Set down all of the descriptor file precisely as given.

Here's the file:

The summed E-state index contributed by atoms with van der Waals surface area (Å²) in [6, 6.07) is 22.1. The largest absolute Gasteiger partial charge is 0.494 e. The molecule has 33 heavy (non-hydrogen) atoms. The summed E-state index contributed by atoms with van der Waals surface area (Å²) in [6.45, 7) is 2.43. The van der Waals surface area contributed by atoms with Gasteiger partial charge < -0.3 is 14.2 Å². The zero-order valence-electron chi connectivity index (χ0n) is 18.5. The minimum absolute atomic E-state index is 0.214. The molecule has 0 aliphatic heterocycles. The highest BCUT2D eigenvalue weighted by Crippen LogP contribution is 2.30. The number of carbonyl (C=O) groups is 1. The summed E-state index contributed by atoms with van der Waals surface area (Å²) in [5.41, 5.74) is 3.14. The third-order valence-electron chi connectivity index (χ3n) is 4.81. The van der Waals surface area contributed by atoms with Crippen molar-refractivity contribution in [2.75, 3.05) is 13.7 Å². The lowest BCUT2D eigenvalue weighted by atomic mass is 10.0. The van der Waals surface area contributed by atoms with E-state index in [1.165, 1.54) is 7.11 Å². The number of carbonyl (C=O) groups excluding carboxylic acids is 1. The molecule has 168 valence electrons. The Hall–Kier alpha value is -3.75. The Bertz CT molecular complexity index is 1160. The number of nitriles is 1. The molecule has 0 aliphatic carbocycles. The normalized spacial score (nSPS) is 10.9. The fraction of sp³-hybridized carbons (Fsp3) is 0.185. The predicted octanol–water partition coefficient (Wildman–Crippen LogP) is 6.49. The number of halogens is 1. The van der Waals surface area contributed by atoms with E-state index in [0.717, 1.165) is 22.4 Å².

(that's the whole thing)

The summed E-state index contributed by atoms with van der Waals surface area (Å²) in [6, 6.07) is 22.1. The largest absolute Gasteiger partial charge is 0.494 e. The molecule has 33 heavy (non-hydrogen) atoms. The summed E-state index contributed by atoms with van der Waals surface area (Å²) in [6.45, 7) is 2.43. The van der Waals surface area contributed by atoms with Gasteiger partial charge < -0.3 is 14.2 Å². The zero-order valence-electron chi connectivity index (χ0n) is 18.5. The minimum absolute atomic E-state index is 0.214. The molecule has 0 aliphatic heterocycles. The highest BCUT2D eigenvalue weighted by Crippen LogP contribution is 2.30. The number of carbonyl (C=O) groups is 1. The summed E-state index contributed by atoms with van der Waals surface area (Å²) in [5.41, 5.74) is 3.14. The third-order valence-electron chi connectivity index (χ3n) is 4.81. The van der Waals surface area contributed by atoms with Crippen molar-refractivity contribution in [2.75, 3.05) is 13.7 Å². The lowest BCUT2D eigenvalue weighted by atomic mass is 10.0. The van der Waals surface area contributed by atoms with E-state index in [1.165, 1.54) is 7.11 Å². The number of carbonyl (C=O) groups excluding carboxylic acids is 1. The molecule has 168 valence electrons. The Hall–Kier alpha value is -3.75. The Bertz CT molecular complexity index is 1160. The number of nitriles is 1. The molecule has 0 aliphatic carbocycles. The normalized spacial score (nSPS) is 10.9. The fraction of sp³-hybridized carbons (Fsp3) is 0.185. The predicted octanol–water partition coefficient (Wildman–Crippen LogP) is 6.49. The number of halogens is 1. The van der Waals surface area contributed by atoms with E-state index in [0.717, 1.165) is 22.4 Å².